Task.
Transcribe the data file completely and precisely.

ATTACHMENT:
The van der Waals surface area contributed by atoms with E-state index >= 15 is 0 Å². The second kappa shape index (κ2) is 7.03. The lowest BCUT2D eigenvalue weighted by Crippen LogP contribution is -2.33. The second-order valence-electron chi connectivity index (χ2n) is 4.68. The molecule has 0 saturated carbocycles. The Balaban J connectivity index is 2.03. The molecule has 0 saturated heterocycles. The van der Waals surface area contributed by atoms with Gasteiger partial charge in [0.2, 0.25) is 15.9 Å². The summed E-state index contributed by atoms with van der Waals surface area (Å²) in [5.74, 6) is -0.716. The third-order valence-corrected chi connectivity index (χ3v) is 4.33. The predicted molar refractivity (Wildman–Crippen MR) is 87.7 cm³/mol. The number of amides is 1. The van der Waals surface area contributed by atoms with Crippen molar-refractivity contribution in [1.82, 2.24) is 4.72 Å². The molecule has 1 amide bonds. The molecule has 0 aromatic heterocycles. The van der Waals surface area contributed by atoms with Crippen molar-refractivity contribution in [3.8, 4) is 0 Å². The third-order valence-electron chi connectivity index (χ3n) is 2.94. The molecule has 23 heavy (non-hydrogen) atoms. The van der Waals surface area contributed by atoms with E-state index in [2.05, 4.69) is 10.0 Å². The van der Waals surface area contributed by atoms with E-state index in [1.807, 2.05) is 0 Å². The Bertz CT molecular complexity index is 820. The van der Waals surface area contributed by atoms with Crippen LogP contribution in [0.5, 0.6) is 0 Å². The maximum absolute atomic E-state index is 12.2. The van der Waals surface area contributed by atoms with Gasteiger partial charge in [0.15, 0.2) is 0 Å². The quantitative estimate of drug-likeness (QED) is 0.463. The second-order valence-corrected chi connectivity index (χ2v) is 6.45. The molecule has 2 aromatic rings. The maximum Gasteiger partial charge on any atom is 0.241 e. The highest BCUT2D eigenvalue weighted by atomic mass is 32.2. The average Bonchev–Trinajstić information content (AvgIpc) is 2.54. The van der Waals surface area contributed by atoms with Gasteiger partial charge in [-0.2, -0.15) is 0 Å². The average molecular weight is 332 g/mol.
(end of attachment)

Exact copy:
The van der Waals surface area contributed by atoms with E-state index >= 15 is 0 Å². The second kappa shape index (κ2) is 7.03. The lowest BCUT2D eigenvalue weighted by Crippen LogP contribution is -2.33. The second-order valence-electron chi connectivity index (χ2n) is 4.68. The molecule has 0 saturated carbocycles. The Balaban J connectivity index is 2.03. The molecule has 0 saturated heterocycles. The van der Waals surface area contributed by atoms with Gasteiger partial charge in [0.2, 0.25) is 15.9 Å². The summed E-state index contributed by atoms with van der Waals surface area (Å²) in [5.74, 6) is -0.716. The third-order valence-corrected chi connectivity index (χ3v) is 4.33. The predicted molar refractivity (Wildman–Crippen MR) is 87.7 cm³/mol. The number of amides is 1. The van der Waals surface area contributed by atoms with Crippen molar-refractivity contribution in [1.82, 2.24) is 4.72 Å². The molecule has 1 amide bonds. The molecule has 0 aromatic heterocycles. The van der Waals surface area contributed by atoms with Crippen molar-refractivity contribution in [3.8, 4) is 0 Å². The third-order valence-electron chi connectivity index (χ3n) is 2.94. The molecule has 23 heavy (non-hydrogen) atoms. The van der Waals surface area contributed by atoms with E-state index in [2.05, 4.69) is 10.0 Å². The van der Waals surface area contributed by atoms with E-state index in [1.807, 2.05) is 0 Å². The Bertz CT molecular complexity index is 820. The van der Waals surface area contributed by atoms with Crippen LogP contribution in [0.5, 0.6) is 0 Å². The maximum absolute atomic E-state index is 12.2. The van der Waals surface area contributed by atoms with Gasteiger partial charge in [0.15, 0.2) is 0 Å². The quantitative estimate of drug-likeness (QED) is 0.463. The second-order valence-corrected chi connectivity index (χ2v) is 6.45. The molecule has 2 aromatic rings. The maximum Gasteiger partial charge on any atom is 0.241 e. The highest BCUT2D eigenvalue weighted by atomic mass is 32.2. The average Bonchev–Trinajstić information content (AvgIpc) is 2.54. The van der Waals surface area contributed by atoms with Gasteiger partial charge in [-0.2, -0.15) is 0 Å². The average molecular weight is 332 g/mol.